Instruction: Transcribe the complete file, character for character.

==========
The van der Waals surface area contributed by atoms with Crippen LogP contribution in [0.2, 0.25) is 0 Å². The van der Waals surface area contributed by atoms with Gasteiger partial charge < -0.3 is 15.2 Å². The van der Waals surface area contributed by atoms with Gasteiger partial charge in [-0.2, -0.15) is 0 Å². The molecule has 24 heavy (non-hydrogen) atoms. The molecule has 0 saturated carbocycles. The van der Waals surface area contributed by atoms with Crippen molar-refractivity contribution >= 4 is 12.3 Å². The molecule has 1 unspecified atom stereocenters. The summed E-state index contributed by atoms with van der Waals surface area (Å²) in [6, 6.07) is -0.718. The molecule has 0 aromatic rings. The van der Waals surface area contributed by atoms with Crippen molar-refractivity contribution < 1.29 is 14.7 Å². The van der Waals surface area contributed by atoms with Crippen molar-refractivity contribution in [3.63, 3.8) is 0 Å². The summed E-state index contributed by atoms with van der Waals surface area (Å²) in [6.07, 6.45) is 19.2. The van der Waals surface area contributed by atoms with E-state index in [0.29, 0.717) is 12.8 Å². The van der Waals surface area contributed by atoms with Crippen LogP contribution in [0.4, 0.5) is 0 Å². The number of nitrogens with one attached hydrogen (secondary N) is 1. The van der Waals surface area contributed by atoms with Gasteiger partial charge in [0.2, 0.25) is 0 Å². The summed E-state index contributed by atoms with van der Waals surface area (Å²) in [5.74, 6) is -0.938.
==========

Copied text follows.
The van der Waals surface area contributed by atoms with Crippen LogP contribution in [0.2, 0.25) is 0 Å². The van der Waals surface area contributed by atoms with Gasteiger partial charge < -0.3 is 15.2 Å². The van der Waals surface area contributed by atoms with Gasteiger partial charge in [-0.2, -0.15) is 0 Å². The molecule has 24 heavy (non-hydrogen) atoms. The molecule has 0 saturated carbocycles. The van der Waals surface area contributed by atoms with Crippen molar-refractivity contribution >= 4 is 12.3 Å². The molecule has 1 unspecified atom stereocenters. The summed E-state index contributed by atoms with van der Waals surface area (Å²) in [6, 6.07) is -0.718. The molecule has 0 aromatic rings. The van der Waals surface area contributed by atoms with Crippen molar-refractivity contribution < 1.29 is 14.7 Å². The van der Waals surface area contributed by atoms with Crippen molar-refractivity contribution in [3.63, 3.8) is 0 Å². The summed E-state index contributed by atoms with van der Waals surface area (Å²) in [6.07, 6.45) is 19.2. The van der Waals surface area contributed by atoms with E-state index in [0.29, 0.717) is 12.8 Å². The van der Waals surface area contributed by atoms with Crippen LogP contribution in [0.4, 0.5) is 0 Å². The number of nitrogens with one attached hydrogen (secondary N) is 1. The van der Waals surface area contributed by atoms with Gasteiger partial charge in [0.2, 0.25) is 0 Å². The summed E-state index contributed by atoms with van der Waals surface area (Å²) in [5.74, 6) is -0.938.